Nuno is a great food appreciator and wanted to treat us to some fresh fish in a simple restaurant.
The bridge was originally named after the Portuguese dictator Salazar, who was Prime-minister from 1932 to 1968 - "Ponte Salazar". Right after the Carnation Revolution on the 25th of April 1974, the bridge was renamed "Ponte 25 de Abril".
Setúbal was previously an important center for the fishing industry, specially sardines, but unfortunately the factories linked to this industry are no longer operating. However the maritime and commercial ports still keep the links to the ocean alive. But the excellent beaches, resorts, hotels, the Arrábida natural park and the dolphin colony that inhabits the Sado River means that tourists are attracted to this area.
|Crossing the Tejo River|
Approaching the end of the bridge you can see the statue of Christ the King (Cristo Rei) in the town of Almada overlooking Lisbon on the other side of the river. The statue was inspired by the Christ the Redeemer statue in Rio de Janeiro, Brazil.
The 40 tonnes cement statue took 10 years to be built and was inaugurated in 1959. The distance between the hands is 28mt, the same height as the body and the whole monument is 110mt high.
It was erected to express gratitude because the Portuguese were spared the effects of World War II. The statue can be climbed and apparently has great views of Lisbon.
In the 12 years I lived in Portugal we crossed the bridge a couple of times on our way to visit my parents who at one time lived on that side, but we never visited this monument.
Just across from the Sado Bay, the "Restinguinha" seafood restaurant looked very plain and basic, but the fresh fish was grilled on demand and tasted beautiful - the men had grilled sardines, and my daughter and I had the grilled cuttlefish with salad.
Somehow I forgot to photograph our meeting or the food!
|Restinguinha Fish Restaurant - Setubal|
|(photo from the net)|
|Sado Bay beaches across the restaurant|
After a long lunch we unfortunately had no time for sightseeing as we had another meeting with childhood friends of my husband in Lisbon. So back in the car, back across the bridge, we parked in an underground car park by at Chiado Square (Largo do Chiado) and walked across to "A Brasileira" Coffee shop.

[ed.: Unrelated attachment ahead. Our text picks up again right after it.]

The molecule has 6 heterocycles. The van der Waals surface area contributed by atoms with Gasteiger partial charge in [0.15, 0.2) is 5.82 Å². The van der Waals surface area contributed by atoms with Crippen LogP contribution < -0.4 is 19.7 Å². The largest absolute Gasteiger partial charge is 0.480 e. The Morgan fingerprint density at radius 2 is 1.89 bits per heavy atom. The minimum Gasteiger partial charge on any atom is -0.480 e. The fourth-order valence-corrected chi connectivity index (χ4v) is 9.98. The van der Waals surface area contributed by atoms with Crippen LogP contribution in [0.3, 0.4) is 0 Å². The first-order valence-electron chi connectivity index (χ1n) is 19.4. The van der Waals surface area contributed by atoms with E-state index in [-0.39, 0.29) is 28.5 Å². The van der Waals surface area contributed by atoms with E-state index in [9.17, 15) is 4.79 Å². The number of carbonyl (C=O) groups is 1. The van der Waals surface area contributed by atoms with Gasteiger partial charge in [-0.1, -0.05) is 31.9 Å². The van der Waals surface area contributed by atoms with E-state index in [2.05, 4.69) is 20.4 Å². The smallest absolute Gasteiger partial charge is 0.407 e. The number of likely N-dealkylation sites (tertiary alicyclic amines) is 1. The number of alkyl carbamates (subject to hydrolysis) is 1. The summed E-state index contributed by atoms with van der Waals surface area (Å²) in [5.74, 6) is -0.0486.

It was a joyous occasion for my husband who hadn't seen these childhood friends for over 30 years, only having contact with them via facebook. So we spent another couple of hours catching up and reminiscing about funny things they remembered when growing up in Mozambique. Neither of those friends live in Portugal either and were on holidays too.
The coffee shop at 120 Rua Garrett near the Baixa-Chiado metro stop, is one of Lisbon's oldest and most famous cafes. It was opened in 1905 with an Art Deco interior, a beautiful ornamental door and outdoor tables to sell Brazilian coffee, a rarity in Lisbon then.
Over time it became a meeting point for struggling intellectuals and artists and later becoming a tourist attraction as a cafe.
One of it's frequent visitors was the writer Fernando Pessoa, and a bronze statue of the writer was placed outside the cafe in 1988.
|The lavish interior of A Brasileira Cafe (photo from net)|
|The impressive door, the statue of Fernando Pessoa with my husband sitting on the chair across from him|
Fernando Pessoa was a writer, poet, literary critic, publisher and philosopher, who was born in 1888 and died in 1935, and is considered one of the most significant literary figures of the 20th century and one of the greatest poets in the Portugal.
You'll notice the sign "Casa Havaneza" just behind the statue, and that shop specializing in tobacco and respective accessories, was inaugurated in 1864 in that same spot and has been there since.
|Some buildings around the Chiado square area|
And after much animated conversation we had to part again to meet another group of friends for dinner!
On the way there we made a small detour to LX Factory so I could photograph some murals. I found them this time!!
Situated in the suburb of Alcantara, just under the 25th of April bridge, this old textile factory dating from 1846 was abandoned and reopened as a trendy spot for the younger generation, with flexible workspaces in the top floors and plenty of eateries and boutiques on the ground floor. There was an interesting open air restaurant with live music and so much to see, so it was a pity that we didn't have time to wander around properly.
There's a fabulous book shop - Ler Devagar (Read slowly), that I didn't get to visit either, and you can even have a coffee and cake while browsing the books, how good is that?
Hopefully I'll visit it sometime in the future.
|LX Factory entry, building across the entry (future museum) - shops decor, open air restaurant|
|One of the open-air eateries at LX Factory, just under the 25th of April bridge|
|Ler Devagar (Read Slowly) bookshop (photo from net)|
And at 8pm we finally arrived at the "Restaurante O Xico", just in time for dinner with our friends. Situated in Paço de Arcos, about halfway between Lisbon and Cascais, it was also a seafood restaurant. This time we had a seafood rice.
We met these two couples in Perth when they came to visit their daughters who are my friends, and it was lovely to meet up with them again.
|The 3 couples after dinner|
And so ended a lovely day when we sat around food and friends for most of the day. That is so typical Portuguese!
Enjoy the weekend.